Outside the coop the nesting boxes can be accessed for quick egg retrieval. Above these boxes a ‘floppy top’ (chicken wire that flops about on top of a fence) has been installed to put off foxes jumping over it.

We have had such a lovely stay with family. Patrick’s parents (Nana and Papa) and Uncle Sam and Aunty Jacqui and Freddy and Henry have all spoiled us with good food and company for a week. Thank you all so very much! We love you all to pieces.
Tomorrow we once again board our bikes and head to Kiama to stay with the Milkwood Permaculture crew who have organised for us to give a free talk about our adventuring this coming Tuesday, November 18. If you live nearby, please come along at 6pm to the Little Blowhole Café (4 Tingira Crescent Kiama) to say g’day.
Until next time, ride safe and may we all have clear skies and tailwinds.
AaF xx

Autonomous foods of Minjerribah (North Stradbroke Island)

One rule he [Oodgeroo’s father] told us we must strictly obey. When we went hunting, we must understand that our weapons were to be used only for the gathering of food. We must never use them for the sake of killing. This is in fact one of the strictest laws of the Aborigine, and no excuse is accepted for abusing it. –– Oodgeroo Noonuccal (Minjerribah elder)

We have had a wonderful week and more on Minjerribah, sampling Quandamooka bush tucker and being the biological (not chemical) controls of more newly naturalised autonomous foods (agricultural weeds, etc.), while hiding out in the bush.

It is early winter on the island and at this time of year, like home in cold highlands Victoria, chickweed (Stellaria media) commonly appears, packed with vitamin C at a time when it is most needed. Clover is also pictured below and is also edible in salads; the flowers used for tea.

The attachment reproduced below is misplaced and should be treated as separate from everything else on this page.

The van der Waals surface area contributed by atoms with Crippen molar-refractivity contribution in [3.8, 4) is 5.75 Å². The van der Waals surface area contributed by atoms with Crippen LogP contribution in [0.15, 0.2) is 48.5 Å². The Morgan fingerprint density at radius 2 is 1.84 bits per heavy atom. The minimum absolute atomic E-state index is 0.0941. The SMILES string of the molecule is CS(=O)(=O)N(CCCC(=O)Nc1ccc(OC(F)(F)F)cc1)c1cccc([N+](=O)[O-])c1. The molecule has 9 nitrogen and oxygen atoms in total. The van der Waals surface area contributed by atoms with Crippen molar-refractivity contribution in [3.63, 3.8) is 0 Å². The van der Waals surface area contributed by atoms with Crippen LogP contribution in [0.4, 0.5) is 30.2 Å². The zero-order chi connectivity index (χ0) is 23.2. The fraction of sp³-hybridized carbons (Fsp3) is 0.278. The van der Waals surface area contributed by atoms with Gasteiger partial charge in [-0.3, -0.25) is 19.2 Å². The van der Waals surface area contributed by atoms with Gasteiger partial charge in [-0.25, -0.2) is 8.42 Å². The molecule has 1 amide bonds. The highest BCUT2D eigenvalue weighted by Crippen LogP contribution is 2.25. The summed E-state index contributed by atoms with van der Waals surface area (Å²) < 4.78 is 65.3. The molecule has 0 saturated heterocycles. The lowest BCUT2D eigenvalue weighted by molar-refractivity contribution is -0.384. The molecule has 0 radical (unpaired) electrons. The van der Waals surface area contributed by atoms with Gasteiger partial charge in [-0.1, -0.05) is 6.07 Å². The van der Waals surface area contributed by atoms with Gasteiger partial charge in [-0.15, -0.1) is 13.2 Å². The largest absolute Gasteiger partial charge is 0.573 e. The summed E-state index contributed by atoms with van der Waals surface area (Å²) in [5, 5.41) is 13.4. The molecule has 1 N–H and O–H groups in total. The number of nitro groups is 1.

And while chickweed is just appearing we foraged the last of the season’s apple guavas (Psidium guajava),

and midjim (Austromyrtus dulcis) berries.

Even though none of the delicious red sweet-salty fruits of pigface (Carpobrotus glaucescens) were about, some flowers were present,

and biting the base of these flowers, where the fruits will later form, can offer some small delight.

Like home, black nightshade (Solanum nigram) berries enjoy the cooler weather, a favourite of Woody’s on the island.

And we tried beach flax lily (Dianella congesta) berries and weren’t unimpressed, even though the Quandamooka people apparently didn’t eat this food.

We cooked fish with Indigenous spinach (Tetragonia tetragoniodes),

and succulent purslane (Portulaca oleracea), otherwise known as pigweed.

And we tried chewing the ripe fruits of Pandanus (P. tectorius),

at first raw, which irritated our throats, then roasted on coals, with wave-washed-in pilchards (Sardinops neopilchardus).

We sucked the sweetness out of the pandanus kernels after they were roasted for about 15 minutes. Although a modest pleasure, we think there must be a better technique to eating this food and getting more from it. If anyone has any suggestions please let us know.

Fish we speared included grey mowrang (Nemadactylus douglasii) and a number of sand whiting (Sillago ciliata),

and fish we caught by rod and line also included sand whiting and a new one for us, swallowtail dart (Trachinotus coppingeri). A surprising delicacy, easy to catch, tasting even better than the whiting, which is an excellent eating fish as well.

We met Megan from Quandamooka Yoolooburrabee Aboriginal Corporation and she generously passed on the knowledge required for eugarie or pipi (Plebidonax deltoides) gathering and cooking. We walked for a few kilometres down Main Beach with our dandelion root foraging tool, setting off an hour before low tide. Then suddenly,

small mounds began appearing,

and lo and behold, eugaries!

We harvested enough for lunch and some for the evening’s fishing.

Megan told us the best way to cook them was straight on the coals of a small campfire. This really was a Minjerribah treat.

Other autonomous edibles we foraged on the island included common sow thistle (Sonchus oleraceus),

wandering jew (Commelina diffusa),

and cobbler’s peg (Bidens pilosa), otherwise known as farmer’s friend. Eating the leaves raw provides a good source of calcium, potassium, iron, vitamin C, chlorophyll and magnesium.

We’ll be sad to leave this beautiful island, but we’ll take with us many delightful experiences.